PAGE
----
AI for Robotics

Robots are starting to make their way into our homes and offices but there’s a long way to go before they become sufficiently autonomous to be of real assistance in the constantly changing environments we live in.

AI for robotics


One reason for the lack of autonomy of robots is that they simply do not have the ability to acquire and apply common sense knowledge or use it to accomplish tasks without detailed instructions. To leave a room, humans typically don’t need a map. Pinpointing where the door is situated is enough to know where to go. When we want to lift a glass of water, we do not need a detailed physical model describing the conservation of energy or the laws of gravity. In both cases, we use our common sense, developed from our past experience.

This capacity for common sense is what we are striving to teach robots, and we would like robots to acquire it not just from ‘past experience’, but also by taking appropriate exploratory actions. This capacity will allow robots to operate in real-world environments, performing useful tasks in collaboration with people.

To reach this goal, we’ve identified the following critical abilities a robot needs to acquire to move from highly-controlled environments into the real world.

  • Robust navigation and localization in dynamic environments with and without relying on precise maps or high-precision 3D perception.
  • Understanding the meaning of, and the relations between, the entities in the robot’s surrounding.
  • Learning to accomplish a task with minimal supervision from human operators.
  • Interaction with humans by e.g. understanding human language or gestures.

These abilities are possible with advances in AI, particularly in areas such as perception, weakly-supervised learning and reinforcement learning. Using these abilities, robots should be able to cope with an ever-changing world, navigate in dynamic environments, interact with us and even learn from us. They will quite simply become part of our everyday life.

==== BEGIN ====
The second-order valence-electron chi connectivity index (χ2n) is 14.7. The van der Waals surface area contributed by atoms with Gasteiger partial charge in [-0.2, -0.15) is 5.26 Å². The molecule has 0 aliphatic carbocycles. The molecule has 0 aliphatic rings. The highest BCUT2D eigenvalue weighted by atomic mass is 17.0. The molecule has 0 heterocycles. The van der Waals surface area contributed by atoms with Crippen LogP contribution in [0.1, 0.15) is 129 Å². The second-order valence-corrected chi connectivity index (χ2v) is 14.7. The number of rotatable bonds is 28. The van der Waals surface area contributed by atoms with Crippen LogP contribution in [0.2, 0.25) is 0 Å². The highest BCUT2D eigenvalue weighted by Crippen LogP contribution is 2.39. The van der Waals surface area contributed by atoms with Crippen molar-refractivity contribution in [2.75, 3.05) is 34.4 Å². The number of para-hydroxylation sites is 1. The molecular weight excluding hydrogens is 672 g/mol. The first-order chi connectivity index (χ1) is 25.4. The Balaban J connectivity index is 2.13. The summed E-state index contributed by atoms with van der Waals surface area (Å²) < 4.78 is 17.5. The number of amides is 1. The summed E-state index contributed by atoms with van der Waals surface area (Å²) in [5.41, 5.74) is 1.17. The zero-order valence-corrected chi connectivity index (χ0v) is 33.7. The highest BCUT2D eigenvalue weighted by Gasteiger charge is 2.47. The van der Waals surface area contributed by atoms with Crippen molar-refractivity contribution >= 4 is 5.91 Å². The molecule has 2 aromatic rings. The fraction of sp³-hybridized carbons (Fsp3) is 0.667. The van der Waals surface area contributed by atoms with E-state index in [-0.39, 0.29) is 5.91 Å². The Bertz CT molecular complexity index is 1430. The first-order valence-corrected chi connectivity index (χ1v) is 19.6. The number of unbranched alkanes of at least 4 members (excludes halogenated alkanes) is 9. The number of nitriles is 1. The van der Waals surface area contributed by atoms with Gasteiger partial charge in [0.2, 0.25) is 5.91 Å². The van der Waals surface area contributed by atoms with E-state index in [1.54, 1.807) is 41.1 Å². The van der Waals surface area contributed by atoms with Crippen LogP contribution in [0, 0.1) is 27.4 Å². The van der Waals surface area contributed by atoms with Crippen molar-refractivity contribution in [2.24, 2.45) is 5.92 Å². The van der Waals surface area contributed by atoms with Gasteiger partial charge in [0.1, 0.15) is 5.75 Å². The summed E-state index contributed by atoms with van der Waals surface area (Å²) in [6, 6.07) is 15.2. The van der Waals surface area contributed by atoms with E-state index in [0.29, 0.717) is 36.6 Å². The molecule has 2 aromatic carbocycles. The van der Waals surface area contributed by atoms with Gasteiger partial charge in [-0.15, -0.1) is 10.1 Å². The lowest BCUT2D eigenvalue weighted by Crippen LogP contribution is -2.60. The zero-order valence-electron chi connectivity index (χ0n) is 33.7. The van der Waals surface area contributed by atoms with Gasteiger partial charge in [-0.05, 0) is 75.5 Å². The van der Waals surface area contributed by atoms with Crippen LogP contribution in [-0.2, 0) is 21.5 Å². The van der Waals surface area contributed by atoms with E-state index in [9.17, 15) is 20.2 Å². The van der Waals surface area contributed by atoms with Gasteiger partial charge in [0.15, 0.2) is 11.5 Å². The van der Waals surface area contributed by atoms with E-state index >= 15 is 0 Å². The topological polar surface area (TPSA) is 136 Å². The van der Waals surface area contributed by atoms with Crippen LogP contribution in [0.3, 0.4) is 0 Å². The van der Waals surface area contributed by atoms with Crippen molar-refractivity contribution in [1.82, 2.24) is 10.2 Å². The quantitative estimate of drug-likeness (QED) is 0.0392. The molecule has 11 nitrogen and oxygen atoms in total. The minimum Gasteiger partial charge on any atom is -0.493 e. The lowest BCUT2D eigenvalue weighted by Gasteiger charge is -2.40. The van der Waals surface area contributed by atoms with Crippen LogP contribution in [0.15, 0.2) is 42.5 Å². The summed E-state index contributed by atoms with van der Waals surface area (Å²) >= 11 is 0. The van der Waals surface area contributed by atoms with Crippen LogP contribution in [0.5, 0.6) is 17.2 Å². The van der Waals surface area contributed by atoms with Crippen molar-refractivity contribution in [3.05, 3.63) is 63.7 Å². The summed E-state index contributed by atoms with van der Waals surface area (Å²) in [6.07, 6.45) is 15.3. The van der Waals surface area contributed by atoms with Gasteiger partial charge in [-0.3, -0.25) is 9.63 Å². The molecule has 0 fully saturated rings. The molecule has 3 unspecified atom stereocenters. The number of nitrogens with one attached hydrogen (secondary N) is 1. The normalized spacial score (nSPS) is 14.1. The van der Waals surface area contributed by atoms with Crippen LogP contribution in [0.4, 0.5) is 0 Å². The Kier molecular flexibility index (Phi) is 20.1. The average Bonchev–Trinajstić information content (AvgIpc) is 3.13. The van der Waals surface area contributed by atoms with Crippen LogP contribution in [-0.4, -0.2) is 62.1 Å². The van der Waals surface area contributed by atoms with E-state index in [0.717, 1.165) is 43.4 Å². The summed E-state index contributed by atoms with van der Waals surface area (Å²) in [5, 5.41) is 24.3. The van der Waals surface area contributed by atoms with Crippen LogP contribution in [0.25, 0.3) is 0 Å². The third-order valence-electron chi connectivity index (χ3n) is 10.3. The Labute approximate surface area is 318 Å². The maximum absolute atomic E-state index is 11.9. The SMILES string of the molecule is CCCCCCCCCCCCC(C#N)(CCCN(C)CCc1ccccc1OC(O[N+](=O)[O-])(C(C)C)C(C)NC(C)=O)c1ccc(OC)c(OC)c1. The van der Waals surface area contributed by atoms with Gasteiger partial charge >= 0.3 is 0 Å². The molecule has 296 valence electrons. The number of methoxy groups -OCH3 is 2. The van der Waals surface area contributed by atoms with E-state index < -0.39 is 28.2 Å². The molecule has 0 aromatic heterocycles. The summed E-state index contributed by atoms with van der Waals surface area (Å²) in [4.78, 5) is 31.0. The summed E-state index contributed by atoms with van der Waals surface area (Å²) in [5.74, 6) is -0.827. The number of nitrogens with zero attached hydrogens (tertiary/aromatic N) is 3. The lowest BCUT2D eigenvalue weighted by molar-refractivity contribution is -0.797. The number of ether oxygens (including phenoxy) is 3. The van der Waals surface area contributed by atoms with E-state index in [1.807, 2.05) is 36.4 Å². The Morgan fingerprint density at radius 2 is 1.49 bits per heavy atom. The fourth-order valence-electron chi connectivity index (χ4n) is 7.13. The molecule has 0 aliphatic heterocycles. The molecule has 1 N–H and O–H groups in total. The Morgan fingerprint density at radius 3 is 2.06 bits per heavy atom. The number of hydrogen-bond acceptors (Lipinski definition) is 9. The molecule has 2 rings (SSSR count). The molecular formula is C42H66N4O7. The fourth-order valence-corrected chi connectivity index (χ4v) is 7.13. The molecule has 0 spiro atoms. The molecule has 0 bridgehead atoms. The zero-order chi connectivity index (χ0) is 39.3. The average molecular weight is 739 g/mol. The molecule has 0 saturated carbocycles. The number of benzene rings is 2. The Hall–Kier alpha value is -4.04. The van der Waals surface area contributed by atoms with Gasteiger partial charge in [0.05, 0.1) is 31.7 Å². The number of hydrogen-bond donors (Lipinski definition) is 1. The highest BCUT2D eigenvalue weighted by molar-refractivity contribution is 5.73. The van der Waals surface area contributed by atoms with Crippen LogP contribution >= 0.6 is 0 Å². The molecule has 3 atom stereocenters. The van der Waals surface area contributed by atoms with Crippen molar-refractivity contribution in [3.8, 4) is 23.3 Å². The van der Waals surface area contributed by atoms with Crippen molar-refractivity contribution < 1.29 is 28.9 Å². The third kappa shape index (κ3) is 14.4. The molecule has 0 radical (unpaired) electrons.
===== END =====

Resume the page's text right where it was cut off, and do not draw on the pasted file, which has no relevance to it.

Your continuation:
The AI for Robotics theme comprises work from a number of our research areas.

A first-of-its-kind architecture that, based on a single image, predicts how a robot can pick up objects from within any scene could revolutionize applications in AR/VR and robotics. Blog article by Gregory Rogez
Open source release of the structure from motion and visual localization data format kapture. Blog article by Martin Humenberger
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A novel efficient model for whole-body 3D pose estimation (including bodies, hands and faces), that is trained by mimicking the output of hand-, body- and face-pose experts. Blog article by Philippe Weinzaepfel
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Our navigation system enables robots to adapt to specific real-world environments and use cases with only small amounts of human preference data. Blog article by Christopher Dance

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